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So i'm trying to map color space in HTML and my knowledge is pretty much limited to CSS HTML and Javascript. I am looking for a way to construct a 2 dimensional gradient, with 2 variable along 2 vectors. My research has indicated that CSS and SVG tech only has capacity for single dimension grdaients. Or rather Linear Grads can only have a single vector. So to make up for this limitation I am using JS to iterate over the 256 changes I need so that I can get a gradient on 2 RGB color channels. So picture if you will an x-axis that is relative to for example purposes - Red and Grads from 0 to 255 and y-axis that is likewise relative - Green and Grads from 0 to 255 but with a JS iteration instead of a CSS linear-grad.

What I end up with is a beautiful representation of RGB color space !BUT! changes to the z-axis -blue channel in this example- means that I have to call on a JS function that iterates through 256 loops updating the background of 256 DOM elements with new CSS linear grads.

I am making this web-app because of the limitations that I see in current web-based color pickers a 256 step loop for each change of the Z-axis will place an unacceptable amount of computation overhead into the program.

Any Idea's for a better way to make a dual vector gradient? Perhaps I could make an app specific library for the HTML 5 canvas element??? Where I would be operating on a bitmap instead of DOM elements maybe significantly lower the processor cost-per-call?

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4 Answers 4

You can use the canvas element for that. Here are some examples of colorpickers.

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Basically you want to create two linear gradients, one horizontal one vertical, moving from transparent to whatever rgba colors you want. Then draw one gradient over the other on the canvas. There's kind of a catch though, I've found that canvas doesn't make very clean rgba gradients, but you can uses half transparent colors, draw the first one once, the second one twice, then the first one again and it seems to give pretty good results. You can play with it though, here's some code to work off of.

    var Draw = function(clr1, clr2){
        clr1 = clr1 || 'rgba(255, 0, 0, 0.5)';
        clr2 = clr2 || 'rgba(0, 0, 255, 0.5)';

        var bg1 = document.getElementById('canvas').getContext('2d'),            
            grad1 = bg1.createLinearGradient(0, 128, 256, 128),
            grad2 = bg1.createLinearGradient(128, 0, 128, 256);

        grad1.addColorStop(0, 'rgba(255, 0, 0, 0)');
        grad1.addColorStop(1, clr1);

        grad2.addColorStop(0, 'rgba(0, 0, 255, 0)');
        grad2.addColorStop(1, clr2);

        bg1.fillStyle = grad1;
        bg1.fillRect(0, 0, 256, 256);

        bg1.fillStyle = grad2;
        bg1.fillRect(0, 0, 256, 256);
        bg1.fillRect(0, 0, 256, 256);

        bg1.fillStyle = grad1;
        bg1.fillRect(0, 0, 256, 256);
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Using a very similar method I was able to make an effective overlay for HSL color space, however, I don't think it can be tweaked to produce the results I'm looking for in RGB color space. I will play with it some more and see if I can come up with something effective. If all else fails I may write a small lib for canvas with improved methods, I really think the linear grad method could benefit from 'modes' anyway. –  user1078253 Dec 14 '11 at 15:49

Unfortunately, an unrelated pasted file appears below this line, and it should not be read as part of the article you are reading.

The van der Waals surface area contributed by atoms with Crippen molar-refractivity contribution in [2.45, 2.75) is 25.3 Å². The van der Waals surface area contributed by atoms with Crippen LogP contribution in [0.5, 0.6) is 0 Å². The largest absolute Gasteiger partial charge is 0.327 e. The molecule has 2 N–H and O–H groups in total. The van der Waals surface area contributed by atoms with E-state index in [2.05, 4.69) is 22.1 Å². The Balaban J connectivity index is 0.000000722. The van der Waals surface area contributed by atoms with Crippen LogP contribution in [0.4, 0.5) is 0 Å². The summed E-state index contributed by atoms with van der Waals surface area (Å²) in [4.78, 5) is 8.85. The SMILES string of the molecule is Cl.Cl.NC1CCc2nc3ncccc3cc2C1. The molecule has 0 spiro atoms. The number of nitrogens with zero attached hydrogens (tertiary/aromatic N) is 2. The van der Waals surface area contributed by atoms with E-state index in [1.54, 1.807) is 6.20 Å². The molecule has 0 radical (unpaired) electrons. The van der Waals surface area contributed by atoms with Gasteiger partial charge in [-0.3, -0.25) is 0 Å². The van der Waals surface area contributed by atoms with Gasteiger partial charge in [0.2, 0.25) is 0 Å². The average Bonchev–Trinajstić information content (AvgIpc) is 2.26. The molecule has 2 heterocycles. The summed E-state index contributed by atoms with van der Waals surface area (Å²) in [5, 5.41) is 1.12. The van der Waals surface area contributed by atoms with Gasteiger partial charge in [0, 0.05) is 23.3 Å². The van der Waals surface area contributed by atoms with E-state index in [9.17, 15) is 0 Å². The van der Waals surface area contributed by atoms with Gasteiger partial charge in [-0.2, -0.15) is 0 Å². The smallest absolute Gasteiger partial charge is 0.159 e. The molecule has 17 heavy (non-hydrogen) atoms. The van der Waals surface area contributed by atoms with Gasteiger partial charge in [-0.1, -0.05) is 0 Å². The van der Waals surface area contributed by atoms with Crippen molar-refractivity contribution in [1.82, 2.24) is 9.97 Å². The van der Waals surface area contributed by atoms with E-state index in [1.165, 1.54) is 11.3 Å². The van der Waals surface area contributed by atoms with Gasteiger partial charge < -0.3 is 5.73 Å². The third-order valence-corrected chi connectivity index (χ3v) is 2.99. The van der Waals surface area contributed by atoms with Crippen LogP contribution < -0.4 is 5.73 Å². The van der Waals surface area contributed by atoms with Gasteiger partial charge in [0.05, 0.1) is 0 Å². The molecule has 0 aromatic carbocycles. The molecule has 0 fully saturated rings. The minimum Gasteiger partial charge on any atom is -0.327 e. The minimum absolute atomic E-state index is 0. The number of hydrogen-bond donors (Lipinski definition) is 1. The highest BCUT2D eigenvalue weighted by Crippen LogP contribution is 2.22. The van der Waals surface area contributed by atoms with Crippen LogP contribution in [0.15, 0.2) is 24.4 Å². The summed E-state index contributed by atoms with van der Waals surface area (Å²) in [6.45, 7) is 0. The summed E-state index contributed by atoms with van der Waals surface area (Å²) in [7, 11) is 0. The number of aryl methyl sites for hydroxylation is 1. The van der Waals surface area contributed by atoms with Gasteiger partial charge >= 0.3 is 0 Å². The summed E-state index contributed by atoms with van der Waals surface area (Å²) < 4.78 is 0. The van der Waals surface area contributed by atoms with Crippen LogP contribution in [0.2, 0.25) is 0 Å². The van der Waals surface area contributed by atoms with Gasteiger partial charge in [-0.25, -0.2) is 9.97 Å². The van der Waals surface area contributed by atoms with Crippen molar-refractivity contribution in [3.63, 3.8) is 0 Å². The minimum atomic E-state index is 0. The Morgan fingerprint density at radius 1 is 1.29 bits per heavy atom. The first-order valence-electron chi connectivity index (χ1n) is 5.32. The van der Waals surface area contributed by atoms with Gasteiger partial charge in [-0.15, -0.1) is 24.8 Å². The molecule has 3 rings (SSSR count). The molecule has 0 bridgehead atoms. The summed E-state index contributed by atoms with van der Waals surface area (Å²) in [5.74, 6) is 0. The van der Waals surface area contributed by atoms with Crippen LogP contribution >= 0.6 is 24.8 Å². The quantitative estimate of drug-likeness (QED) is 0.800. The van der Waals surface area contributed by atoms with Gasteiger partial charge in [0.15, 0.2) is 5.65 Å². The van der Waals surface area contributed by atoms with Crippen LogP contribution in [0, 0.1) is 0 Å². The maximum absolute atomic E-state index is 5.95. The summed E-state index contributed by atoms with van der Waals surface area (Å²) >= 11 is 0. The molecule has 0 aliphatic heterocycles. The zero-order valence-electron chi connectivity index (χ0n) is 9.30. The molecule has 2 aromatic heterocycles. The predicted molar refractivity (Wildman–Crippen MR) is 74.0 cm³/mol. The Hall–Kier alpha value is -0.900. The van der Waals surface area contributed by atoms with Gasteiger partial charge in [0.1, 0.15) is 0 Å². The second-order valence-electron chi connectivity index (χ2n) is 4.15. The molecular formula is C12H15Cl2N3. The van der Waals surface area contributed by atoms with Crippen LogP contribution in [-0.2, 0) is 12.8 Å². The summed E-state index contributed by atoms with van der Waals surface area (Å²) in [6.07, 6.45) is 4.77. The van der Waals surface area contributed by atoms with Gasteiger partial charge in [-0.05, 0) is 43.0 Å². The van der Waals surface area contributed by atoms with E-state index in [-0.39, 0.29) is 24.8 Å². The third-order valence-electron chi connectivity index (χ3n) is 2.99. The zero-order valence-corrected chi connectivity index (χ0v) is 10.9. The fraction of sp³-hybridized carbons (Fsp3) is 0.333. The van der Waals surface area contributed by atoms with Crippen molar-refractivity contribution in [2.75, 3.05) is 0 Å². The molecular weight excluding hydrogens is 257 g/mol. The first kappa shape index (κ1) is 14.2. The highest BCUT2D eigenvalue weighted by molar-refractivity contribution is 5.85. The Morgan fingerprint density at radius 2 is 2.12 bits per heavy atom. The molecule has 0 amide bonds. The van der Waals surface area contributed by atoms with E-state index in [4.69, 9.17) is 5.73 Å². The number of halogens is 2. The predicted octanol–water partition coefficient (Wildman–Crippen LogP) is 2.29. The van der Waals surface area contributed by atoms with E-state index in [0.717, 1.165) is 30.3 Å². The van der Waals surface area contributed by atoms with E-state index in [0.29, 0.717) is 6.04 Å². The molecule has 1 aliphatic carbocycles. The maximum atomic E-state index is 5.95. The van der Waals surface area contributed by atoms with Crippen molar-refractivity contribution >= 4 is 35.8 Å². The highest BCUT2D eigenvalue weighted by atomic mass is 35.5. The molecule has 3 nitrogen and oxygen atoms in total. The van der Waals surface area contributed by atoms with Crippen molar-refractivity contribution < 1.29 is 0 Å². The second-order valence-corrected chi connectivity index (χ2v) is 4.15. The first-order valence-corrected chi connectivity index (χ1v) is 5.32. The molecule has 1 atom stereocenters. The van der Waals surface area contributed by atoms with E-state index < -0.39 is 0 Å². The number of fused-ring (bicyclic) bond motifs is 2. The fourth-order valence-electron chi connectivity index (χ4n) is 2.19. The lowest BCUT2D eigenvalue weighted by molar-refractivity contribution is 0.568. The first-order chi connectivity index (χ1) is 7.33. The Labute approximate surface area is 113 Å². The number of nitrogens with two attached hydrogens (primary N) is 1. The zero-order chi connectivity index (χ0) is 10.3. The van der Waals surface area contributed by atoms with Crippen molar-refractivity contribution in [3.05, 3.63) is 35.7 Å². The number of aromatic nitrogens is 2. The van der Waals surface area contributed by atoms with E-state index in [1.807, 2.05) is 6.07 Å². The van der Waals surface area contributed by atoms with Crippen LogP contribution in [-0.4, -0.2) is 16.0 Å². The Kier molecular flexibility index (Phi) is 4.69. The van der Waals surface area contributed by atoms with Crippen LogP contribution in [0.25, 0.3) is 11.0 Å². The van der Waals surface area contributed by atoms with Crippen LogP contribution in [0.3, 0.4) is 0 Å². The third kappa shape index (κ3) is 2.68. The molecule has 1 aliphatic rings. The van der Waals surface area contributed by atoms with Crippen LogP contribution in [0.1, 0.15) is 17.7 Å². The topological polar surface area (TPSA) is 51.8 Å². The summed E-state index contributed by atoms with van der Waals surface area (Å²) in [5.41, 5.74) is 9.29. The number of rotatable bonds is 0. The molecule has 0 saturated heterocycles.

Here's a simple example showing how to create an arbitrary gradient on a canvas, with per-pixel control: http://jsfiddle.net/j85FQ/3/

enter image description here

colorField( myCanvas, 500, 500, pretty );

function colorField(canvas,width,height,colorLookup){
  var w = width-1, h = height-1;
  canvas.width  = width;
  canvas.height = height;  
  var ctx  = canvas.getContext('2d'),
      idata = ctx.getImageData(0,0,width,height),
      data  = idata.data;
  for (var x=0;x<width;++x){
    for (var y=0;y<height;++y){
      var rgba = colorLookup(x/w,y/h);
      var o = (width*y+x)*4;
      for (var i=0;i<4;++i) data[o+i] = rgba[i]*255;

function pretty(xPct,yPct){
  return [ xPct, yPct, xPct*(1-yPct), 1];
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FWIW it takes my computer ~40ms to fill three 300×300 canvases with complex color lookup. –  Phrogz Dec 14 '11 at 21:06

Thanks guys I was able to work it out with the canvas element. I used a bucket fill for the z channel value and horizontal & vertical linear gradients from 0 to 255 for x and y channels. Setting context.globalCompositeOperation = "lighter" was the key I was missing. That was the simple additive mode I needed much easier then trying to find a suitable alpha compositing method. The following is the canvas init function I wrote.

    function init() {
     var c = document.getElementById('myCanvas');
     var ctx = c.getContext('2d');
     ctx.globalCompositeOperation = "lighter";
     var grd = ctx.createLinearGradient(0, 0, 512, 0);
     grd.addColorStop(0, "#000000");
     grd.addColorStop(1, "#FF0000");
     var grd2 = ctx.createLinearGradient(0, 0, 0, 512);
     grd2.addColorStop(0, "#000000");
     grd2.addColorStop(1, "#00FF00");
     ctx.fillStyle = "#0000FF";
     ctx.fillRect(0, 0, 512, 512);
     ctx.fillStyle = grd;
     ctx.fillRect(0, 0, 512, 512);
     ctx.fillStyle = grd2
     ctx.fillRect(0, 0, 512, 512)
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